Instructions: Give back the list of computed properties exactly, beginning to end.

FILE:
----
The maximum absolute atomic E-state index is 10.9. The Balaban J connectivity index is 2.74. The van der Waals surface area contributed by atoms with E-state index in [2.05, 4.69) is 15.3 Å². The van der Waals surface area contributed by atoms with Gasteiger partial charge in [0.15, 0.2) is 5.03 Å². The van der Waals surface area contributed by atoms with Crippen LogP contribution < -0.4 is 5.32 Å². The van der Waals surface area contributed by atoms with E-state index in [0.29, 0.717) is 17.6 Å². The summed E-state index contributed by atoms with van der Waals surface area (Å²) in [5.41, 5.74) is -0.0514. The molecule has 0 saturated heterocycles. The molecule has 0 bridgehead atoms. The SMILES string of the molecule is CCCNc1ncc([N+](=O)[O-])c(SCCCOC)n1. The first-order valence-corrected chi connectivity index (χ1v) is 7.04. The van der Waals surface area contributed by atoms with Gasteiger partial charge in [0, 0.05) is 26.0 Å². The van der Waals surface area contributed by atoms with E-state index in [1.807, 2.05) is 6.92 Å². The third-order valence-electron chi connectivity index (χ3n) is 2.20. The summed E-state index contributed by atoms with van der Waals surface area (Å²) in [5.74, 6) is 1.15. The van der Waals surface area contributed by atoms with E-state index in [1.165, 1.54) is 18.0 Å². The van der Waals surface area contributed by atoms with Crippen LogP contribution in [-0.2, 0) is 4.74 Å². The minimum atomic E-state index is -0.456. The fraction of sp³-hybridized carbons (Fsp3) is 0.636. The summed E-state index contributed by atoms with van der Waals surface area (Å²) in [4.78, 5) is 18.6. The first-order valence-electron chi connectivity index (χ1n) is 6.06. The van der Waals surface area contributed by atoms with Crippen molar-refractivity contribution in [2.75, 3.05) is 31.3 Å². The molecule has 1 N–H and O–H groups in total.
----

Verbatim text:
The maximum absolute atomic E-state index is 10.9. The Balaban J connectivity index is 2.74. The van der Waals surface area contributed by atoms with E-state index in [2.05, 4.69) is 15.3 Å². The van der Waals surface area contributed by atoms with Gasteiger partial charge in [0.15, 0.2) is 5.03 Å². The van der Waals surface area contributed by atoms with Crippen LogP contribution < -0.4 is 5.32 Å². The van der Waals surface area contributed by atoms with E-state index in [0.29, 0.717) is 17.6 Å². The summed E-state index contributed by atoms with van der Waals surface area (Å²) in [5.41, 5.74) is -0.0514. The molecule has 0 saturated heterocycles. The molecule has 0 bridgehead atoms. The SMILES string of the molecule is CCCNc1ncc([N+](=O)[O-])c(SCCCOC)n1. The first-order valence-corrected chi connectivity index (χ1v) is 7.04. The van der Waals surface area contributed by atoms with Gasteiger partial charge in [0, 0.05) is 26.0 Å². The van der Waals surface area contributed by atoms with E-state index in [1.807, 2.05) is 6.92 Å². The third-order valence-electron chi connectivity index (χ3n) is 2.20. The summed E-state index contributed by atoms with van der Waals surface area (Å²) in [5.74, 6) is 1.15. The van der Waals surface area contributed by atoms with E-state index in [1.165, 1.54) is 18.0 Å². The van der Waals surface area contributed by atoms with Crippen LogP contribution in [-0.2, 0) is 4.74 Å². The minimum atomic E-state index is -0.456. The fraction of sp³-hybridized carbons (Fsp3) is 0.636. The summed E-state index contributed by atoms with van der Waals surface area (Å²) in [4.78, 5) is 18.6. The first-order valence-electron chi connectivity index (χ1n) is 6.06. The van der Waals surface area contributed by atoms with Crippen molar-refractivity contribution in [2.75, 3.05) is 31.3 Å². The molecule has 1 N–H and O–H groups in total.